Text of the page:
By Bob Hicks
Bless us, Father, for we have sinned. It’s been six days since we entered our last post here at Art Scatter, which is just … embarrassant. Pardon, if you please. It’s not that we haven’t been busy. In fact, that’s the point. We’ve been so busy we haven’t had time to keep the faith and commit good bloggery. We’ll try to do better.
So let’s play catch-up.
On Friday, having survived the Great February Blizzard of 2011, which dropped all of a third of an inch of snow on the Chez Scatter front lawn but managed to snarl the city and shut down its schools, Mr. Scatter took a tour down the valley to the Hallie Ford Museum of Art in Salem to catch Memory and Modern Life, an expansive retrospective of the oils, watercolors and drawings of Henk Pander, the Dutch-born Portland artist.
Continue reading Pardon the interruption, s’il vous plait
The busy, intersecting circles and lines of Milton Wilson paintings catch the eye first at Pulliam Deffenbaugh Gallery — they are on the wall opposite the door after all and their hum is hard to ignore. But this isn’t about Milton Wilson. Take a few steps more and pivot to the right and the maneuver leads to a set of seven sweet prints by George Johanson.
Maybe they won’t read as Johansons to many of us who own Johanson prints — those great Portland night scenes, with the river below us full of rowers, the volcano erupting in the distance, a cat streaking across the frame, full of interesting textures and visual delights. The prints at Pulliam-Deffenbach date back to 1970 — no night scenes, no cats and, of course, no volcanoes. There are seven of them — part of the 10-part Juxtapositions series, that Johanson created on an Arts Advocates grant in London at the Birgit Skiold studios — consigned to the gallery by their owner. And, not to make too big a deal out of them, they make a great case all by themselves for what has made Johanson so much fun to follow during his career, namely, his skill with line, his happy refusal to allow any “school” to limit him, and his imagination, which we already know about from his later prints and paintings. (No one I can think of has re-imagined Portland to the extent Johanson has, a theatrical Portland, filled it with sensual mysteries and a taste of the surreal, where the carnival never stops, all staged on a deck somewhere in the hills above the city.)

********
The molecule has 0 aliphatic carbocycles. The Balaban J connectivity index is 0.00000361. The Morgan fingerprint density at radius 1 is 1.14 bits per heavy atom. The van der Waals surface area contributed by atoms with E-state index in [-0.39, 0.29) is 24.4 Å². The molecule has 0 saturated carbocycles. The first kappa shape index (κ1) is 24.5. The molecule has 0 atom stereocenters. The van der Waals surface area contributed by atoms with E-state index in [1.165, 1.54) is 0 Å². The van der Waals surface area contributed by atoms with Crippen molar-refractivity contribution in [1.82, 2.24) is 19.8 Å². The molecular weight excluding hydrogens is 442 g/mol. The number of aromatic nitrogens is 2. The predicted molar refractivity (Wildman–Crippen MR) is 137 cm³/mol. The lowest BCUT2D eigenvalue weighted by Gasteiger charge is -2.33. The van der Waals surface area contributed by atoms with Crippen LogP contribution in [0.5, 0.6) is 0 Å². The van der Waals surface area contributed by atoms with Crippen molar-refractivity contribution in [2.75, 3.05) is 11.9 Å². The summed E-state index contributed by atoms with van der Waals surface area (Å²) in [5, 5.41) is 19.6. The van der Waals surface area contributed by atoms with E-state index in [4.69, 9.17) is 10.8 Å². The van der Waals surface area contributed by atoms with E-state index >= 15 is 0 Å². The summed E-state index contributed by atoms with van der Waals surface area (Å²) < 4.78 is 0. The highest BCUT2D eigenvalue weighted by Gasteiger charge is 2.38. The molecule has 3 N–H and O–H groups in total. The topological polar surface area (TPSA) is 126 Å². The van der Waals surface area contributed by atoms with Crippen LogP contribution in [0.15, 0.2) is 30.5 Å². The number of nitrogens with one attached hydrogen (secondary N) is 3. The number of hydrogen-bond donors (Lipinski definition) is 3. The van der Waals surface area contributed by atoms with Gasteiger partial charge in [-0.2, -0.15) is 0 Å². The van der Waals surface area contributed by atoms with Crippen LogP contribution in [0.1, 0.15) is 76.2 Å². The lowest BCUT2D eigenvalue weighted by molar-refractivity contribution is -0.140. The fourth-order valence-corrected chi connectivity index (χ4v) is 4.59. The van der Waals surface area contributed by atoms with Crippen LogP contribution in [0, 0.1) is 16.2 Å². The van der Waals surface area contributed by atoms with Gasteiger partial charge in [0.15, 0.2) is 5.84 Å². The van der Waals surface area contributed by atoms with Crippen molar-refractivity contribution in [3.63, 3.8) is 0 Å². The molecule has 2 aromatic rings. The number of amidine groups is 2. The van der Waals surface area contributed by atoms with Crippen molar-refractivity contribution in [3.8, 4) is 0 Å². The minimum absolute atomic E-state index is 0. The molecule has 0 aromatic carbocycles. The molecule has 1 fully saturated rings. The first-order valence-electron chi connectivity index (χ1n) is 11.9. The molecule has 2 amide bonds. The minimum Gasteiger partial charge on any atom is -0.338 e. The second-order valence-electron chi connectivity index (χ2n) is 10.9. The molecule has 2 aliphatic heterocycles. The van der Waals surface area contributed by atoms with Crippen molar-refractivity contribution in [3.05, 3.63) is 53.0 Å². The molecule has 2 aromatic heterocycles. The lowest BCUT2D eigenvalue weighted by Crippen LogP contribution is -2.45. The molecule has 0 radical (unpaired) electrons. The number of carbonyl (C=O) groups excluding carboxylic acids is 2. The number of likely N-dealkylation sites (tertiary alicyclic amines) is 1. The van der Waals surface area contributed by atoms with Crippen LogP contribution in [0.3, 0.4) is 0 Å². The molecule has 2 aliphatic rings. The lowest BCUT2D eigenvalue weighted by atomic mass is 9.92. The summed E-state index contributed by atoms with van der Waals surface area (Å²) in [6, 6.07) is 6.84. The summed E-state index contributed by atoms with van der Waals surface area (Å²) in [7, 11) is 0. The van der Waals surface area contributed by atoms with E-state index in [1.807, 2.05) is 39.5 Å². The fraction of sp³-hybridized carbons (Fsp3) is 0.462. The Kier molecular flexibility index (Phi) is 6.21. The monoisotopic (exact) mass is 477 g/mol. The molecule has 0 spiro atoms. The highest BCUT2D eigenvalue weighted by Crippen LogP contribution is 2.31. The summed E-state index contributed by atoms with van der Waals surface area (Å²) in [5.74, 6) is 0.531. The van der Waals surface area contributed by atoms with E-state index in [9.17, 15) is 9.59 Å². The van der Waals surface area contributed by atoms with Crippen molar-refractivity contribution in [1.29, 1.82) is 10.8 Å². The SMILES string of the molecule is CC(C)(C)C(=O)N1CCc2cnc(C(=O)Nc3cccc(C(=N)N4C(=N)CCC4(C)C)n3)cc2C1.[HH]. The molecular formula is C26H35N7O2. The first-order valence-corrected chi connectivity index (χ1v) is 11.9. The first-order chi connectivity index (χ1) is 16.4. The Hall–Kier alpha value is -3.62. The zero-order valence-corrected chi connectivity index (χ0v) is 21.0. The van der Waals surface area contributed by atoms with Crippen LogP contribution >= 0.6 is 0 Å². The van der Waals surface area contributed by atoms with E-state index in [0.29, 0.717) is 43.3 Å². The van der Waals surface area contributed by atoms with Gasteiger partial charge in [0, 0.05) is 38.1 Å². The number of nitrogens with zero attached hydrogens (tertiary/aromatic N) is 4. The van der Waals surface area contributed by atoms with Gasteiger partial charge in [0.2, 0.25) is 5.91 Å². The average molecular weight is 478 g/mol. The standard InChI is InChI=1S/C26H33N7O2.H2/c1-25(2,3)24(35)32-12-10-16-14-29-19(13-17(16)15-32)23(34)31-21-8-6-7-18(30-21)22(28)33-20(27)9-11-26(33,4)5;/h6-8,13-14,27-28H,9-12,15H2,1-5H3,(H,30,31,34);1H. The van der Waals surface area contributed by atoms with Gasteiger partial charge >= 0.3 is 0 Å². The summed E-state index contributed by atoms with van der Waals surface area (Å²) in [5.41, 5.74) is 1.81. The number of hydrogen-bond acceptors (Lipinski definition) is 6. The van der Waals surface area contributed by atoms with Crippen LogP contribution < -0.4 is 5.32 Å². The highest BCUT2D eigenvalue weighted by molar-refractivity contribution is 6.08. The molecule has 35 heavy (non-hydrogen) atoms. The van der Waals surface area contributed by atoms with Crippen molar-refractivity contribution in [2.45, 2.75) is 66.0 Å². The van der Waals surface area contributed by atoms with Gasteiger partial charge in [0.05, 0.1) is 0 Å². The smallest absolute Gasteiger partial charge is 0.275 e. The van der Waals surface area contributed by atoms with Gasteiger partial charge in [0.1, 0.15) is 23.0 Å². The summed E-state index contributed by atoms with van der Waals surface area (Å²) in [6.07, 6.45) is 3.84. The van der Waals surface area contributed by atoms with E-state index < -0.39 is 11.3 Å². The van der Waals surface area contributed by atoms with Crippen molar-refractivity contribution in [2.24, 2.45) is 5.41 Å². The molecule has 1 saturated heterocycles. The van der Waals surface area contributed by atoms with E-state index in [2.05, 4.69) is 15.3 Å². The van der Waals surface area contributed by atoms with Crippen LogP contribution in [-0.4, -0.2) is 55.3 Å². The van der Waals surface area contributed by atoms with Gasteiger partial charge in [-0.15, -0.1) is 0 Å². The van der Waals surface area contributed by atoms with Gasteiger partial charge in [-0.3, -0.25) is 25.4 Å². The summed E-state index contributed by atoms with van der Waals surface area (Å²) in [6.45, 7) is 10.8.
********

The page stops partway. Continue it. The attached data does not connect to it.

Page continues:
Continue reading George Johanson, printed and embossed!